Virgin Galactic cuts jobs to support production of next-gen spaceships


Virgin Galactic is cutting costs and reducing staff as it looks to scale production of its next-gen line of suborbital spaceplanes.

In a memo to staff sent Tueday, Virgin Galactic CEO Michael Colglazier said that uncertainty in capital markets and geopolitical unrest have made “near-term access to capital much less favorable.” That’s not good news for a company like Virgin Galactic, which has simultaneously had to focus on scaling commercial operations of its initial vehicles, the VSS Unity suborbital vehicle and the Eve aircraft, while also working to create a fleet of next-gen ships the company calls Delta.

“The Delta ships are powerful economic engines. To bring them into service, we need to extend our strong financial position and reduce our reliance on unpredictable capital markets,” Colglazier said. “We will accomplish this, but it requires us to redirect our resources toward the Delta ships while streamlining and reducing our work outside of the Delta program.”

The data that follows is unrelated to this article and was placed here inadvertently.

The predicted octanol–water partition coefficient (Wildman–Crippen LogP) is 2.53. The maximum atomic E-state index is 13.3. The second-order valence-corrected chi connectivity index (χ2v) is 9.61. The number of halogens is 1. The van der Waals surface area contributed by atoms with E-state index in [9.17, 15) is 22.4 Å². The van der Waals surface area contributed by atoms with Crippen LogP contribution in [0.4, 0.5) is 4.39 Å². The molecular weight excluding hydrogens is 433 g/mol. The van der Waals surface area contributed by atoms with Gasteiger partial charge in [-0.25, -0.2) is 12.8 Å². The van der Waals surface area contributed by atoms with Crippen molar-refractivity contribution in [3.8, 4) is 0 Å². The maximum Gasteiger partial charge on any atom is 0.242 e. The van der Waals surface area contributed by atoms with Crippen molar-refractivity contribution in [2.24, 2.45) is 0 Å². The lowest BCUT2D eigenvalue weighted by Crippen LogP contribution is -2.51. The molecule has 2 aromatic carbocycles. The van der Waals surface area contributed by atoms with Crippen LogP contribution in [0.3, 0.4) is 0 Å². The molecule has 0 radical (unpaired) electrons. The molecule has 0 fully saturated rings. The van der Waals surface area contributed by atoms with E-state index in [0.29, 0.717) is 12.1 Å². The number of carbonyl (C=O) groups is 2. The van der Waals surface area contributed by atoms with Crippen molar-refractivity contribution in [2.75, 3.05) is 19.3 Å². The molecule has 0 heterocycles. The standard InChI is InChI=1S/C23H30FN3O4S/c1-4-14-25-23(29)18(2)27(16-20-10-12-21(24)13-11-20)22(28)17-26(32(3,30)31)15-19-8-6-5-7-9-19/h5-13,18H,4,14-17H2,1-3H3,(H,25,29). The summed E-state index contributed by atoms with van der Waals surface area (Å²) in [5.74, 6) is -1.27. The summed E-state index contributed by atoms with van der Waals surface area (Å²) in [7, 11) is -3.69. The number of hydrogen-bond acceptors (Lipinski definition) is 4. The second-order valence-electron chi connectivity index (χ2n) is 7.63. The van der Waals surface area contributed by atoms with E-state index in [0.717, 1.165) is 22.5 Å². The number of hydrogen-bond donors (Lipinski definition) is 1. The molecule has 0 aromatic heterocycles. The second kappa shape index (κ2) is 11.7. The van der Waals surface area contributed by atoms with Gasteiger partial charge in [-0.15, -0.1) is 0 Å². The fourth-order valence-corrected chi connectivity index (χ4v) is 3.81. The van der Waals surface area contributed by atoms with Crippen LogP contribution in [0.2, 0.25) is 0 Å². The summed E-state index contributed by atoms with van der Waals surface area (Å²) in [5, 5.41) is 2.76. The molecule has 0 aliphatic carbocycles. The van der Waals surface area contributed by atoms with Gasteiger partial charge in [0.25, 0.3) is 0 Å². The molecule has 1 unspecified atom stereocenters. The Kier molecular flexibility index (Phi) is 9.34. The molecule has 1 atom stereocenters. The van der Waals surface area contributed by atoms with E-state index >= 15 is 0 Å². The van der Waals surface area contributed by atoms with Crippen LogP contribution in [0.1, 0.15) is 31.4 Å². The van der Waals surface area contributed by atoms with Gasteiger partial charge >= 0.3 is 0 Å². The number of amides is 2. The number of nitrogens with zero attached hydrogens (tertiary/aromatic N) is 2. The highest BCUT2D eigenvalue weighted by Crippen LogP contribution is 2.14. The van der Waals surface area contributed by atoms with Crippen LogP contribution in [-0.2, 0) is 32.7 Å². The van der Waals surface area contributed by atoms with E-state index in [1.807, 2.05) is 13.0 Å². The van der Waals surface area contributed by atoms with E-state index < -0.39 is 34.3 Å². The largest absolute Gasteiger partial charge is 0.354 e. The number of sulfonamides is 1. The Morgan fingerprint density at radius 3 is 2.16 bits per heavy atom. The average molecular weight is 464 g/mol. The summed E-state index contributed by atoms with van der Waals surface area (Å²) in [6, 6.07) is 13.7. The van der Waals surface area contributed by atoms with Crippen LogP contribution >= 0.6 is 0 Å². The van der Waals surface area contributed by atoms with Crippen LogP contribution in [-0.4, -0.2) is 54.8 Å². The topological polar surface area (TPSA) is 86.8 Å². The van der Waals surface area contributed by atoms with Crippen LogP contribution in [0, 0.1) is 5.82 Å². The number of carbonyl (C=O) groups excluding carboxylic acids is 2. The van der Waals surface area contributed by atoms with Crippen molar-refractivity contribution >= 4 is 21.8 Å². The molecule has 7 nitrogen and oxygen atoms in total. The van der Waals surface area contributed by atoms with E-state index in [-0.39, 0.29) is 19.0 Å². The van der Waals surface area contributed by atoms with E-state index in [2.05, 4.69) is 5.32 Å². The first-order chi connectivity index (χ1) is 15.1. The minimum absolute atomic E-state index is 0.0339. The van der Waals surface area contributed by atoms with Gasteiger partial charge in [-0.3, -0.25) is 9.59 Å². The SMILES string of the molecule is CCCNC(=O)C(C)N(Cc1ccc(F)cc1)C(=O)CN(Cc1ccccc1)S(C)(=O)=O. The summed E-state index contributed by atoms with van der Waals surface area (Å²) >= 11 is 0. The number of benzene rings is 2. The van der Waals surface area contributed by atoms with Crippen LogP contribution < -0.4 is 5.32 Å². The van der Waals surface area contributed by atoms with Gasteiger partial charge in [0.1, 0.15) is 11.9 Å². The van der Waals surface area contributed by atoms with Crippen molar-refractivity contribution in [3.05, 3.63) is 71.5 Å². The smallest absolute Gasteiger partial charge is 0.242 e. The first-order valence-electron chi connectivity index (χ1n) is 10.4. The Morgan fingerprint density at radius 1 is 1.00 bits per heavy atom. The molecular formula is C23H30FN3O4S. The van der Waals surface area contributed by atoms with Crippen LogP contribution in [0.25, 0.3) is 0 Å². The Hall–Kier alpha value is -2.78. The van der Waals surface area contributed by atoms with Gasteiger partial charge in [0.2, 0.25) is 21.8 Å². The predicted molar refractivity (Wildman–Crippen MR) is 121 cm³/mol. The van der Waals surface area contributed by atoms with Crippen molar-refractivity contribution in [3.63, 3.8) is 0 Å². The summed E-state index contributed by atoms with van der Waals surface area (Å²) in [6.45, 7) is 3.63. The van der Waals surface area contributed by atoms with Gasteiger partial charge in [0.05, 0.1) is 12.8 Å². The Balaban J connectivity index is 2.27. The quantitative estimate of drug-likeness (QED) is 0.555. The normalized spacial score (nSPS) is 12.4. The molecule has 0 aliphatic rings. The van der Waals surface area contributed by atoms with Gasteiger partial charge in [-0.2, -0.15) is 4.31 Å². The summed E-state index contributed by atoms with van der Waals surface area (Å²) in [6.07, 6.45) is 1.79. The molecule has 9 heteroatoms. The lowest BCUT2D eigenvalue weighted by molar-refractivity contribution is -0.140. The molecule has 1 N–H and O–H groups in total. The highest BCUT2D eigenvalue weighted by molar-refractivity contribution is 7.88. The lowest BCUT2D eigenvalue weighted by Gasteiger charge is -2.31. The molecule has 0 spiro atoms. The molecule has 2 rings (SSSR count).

Colglazier added that the company will be calling each employee to confirm their employment status, and that these calls will continue through Thursday. The Orange County, California-based company had around 1,100 employees as of earlier this year.

Virgin Galactic, which just completed its fifth commercial flight of the VSS Unity spaceplane, has previously said that it’s looking to bring Delta into commercial service by 2026 – but it almost certainly will come at no small cost. While Virgin Galactic has not publicly stated how much it anticipates it will spend to bring Delta ships online, the company has already spent many millions on research and development for the future fleet.

But having Delta ships operational will likely be key to the company ever hoping to achieve profitability. Those ships are being designed to fly more often – as in, up to 400 times per year – based on a “standardized production model” that will make them cheaper to produce and maintain.

The company reported a net loss of $134.4 million at the end of the second quarter and $1.9 million in revenues. Virgin Galactic ended the quarter with around $980 million of cash and securities on hand.

Virgin Galactic did not provide further details on the layoffs, including the number of employees affected. More information will be provided during a third quarter earnings call scheduled for Wednesday, the company said.

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